The trip down memory lane reached one peak when I came across the Andy Warhol exhibit featuring his famous paintings of Campbell’s soup cans. The exhibit laid out in its original order the complete 1962 series, whereby Warhol painted two-dimensional versions of all of the then commercially available varieties of Campbell’s soup cans. As the exhibit’s captions pointed out, Pop art was not yet established as a major art genre. The cans were a revelation for many as they were not only blatantly representational (after previous decades’ movement away from representation), but seemingly both a celebratory and ironic depiction of our current mass consumer culture. For some, this ambiguity was the birth of postmodern hipness. For me, it was a reminder of how the ordinary in our lives are subjects worthy of artistic rendering.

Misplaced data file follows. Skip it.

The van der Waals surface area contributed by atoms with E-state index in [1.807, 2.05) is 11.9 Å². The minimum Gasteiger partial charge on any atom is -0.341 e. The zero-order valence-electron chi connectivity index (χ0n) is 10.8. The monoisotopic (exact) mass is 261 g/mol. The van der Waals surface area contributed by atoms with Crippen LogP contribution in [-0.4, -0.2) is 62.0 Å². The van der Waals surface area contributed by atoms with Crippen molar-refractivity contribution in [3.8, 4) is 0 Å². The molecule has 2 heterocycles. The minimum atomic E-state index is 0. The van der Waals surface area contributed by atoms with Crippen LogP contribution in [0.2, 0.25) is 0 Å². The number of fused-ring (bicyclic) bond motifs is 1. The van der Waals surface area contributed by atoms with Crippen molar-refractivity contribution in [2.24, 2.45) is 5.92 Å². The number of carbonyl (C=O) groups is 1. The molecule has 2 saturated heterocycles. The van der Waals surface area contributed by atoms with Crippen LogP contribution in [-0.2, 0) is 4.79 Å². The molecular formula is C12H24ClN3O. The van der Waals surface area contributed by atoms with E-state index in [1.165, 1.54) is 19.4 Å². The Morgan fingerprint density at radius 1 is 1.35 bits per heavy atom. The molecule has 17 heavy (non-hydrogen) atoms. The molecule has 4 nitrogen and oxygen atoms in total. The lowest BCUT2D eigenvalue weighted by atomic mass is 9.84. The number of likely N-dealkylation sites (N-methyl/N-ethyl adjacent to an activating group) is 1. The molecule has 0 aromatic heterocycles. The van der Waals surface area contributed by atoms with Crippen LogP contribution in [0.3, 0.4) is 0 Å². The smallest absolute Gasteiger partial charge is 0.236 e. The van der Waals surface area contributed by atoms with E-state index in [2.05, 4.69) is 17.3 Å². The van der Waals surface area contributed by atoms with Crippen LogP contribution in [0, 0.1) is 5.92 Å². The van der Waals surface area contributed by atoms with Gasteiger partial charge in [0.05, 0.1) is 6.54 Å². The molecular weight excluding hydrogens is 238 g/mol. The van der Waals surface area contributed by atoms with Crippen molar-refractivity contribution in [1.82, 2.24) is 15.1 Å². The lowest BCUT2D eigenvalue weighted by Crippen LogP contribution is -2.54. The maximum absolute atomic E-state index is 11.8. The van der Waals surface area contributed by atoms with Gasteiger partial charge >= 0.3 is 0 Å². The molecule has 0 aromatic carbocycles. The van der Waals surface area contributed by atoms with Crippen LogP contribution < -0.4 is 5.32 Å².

On some level, the soup cans were nothing new. In later years, Warhol would represent other commercial products with his trademark mixture of humor and craftsmanship, but all of this took me back to the early Marcel Duchamp objects of the early 20th Century (some of which are also at MoMA). Duchamp was arguably the first major artist to blatantly exhibit mass-produced objects as sole pieces worthy of evaluation. He took a bicycle wheel or an urinal and literally put it in an exhibition room. For me, this initiated the true spirit of much of modern art, where the concept of the piece matters more than the technique or craftsmanship involved in making the piece. Even if the technique was novel and controversial, as with the Impressionists, it was for the purpose of expressing a new interpretation. Now the concept was more important than ever, and the artist with the cleverest idea or set of ideas seemed to shine the brightest in that art firmament. Warhol's simultaneous praise and admiration and cool distance made him an iconic force of that time.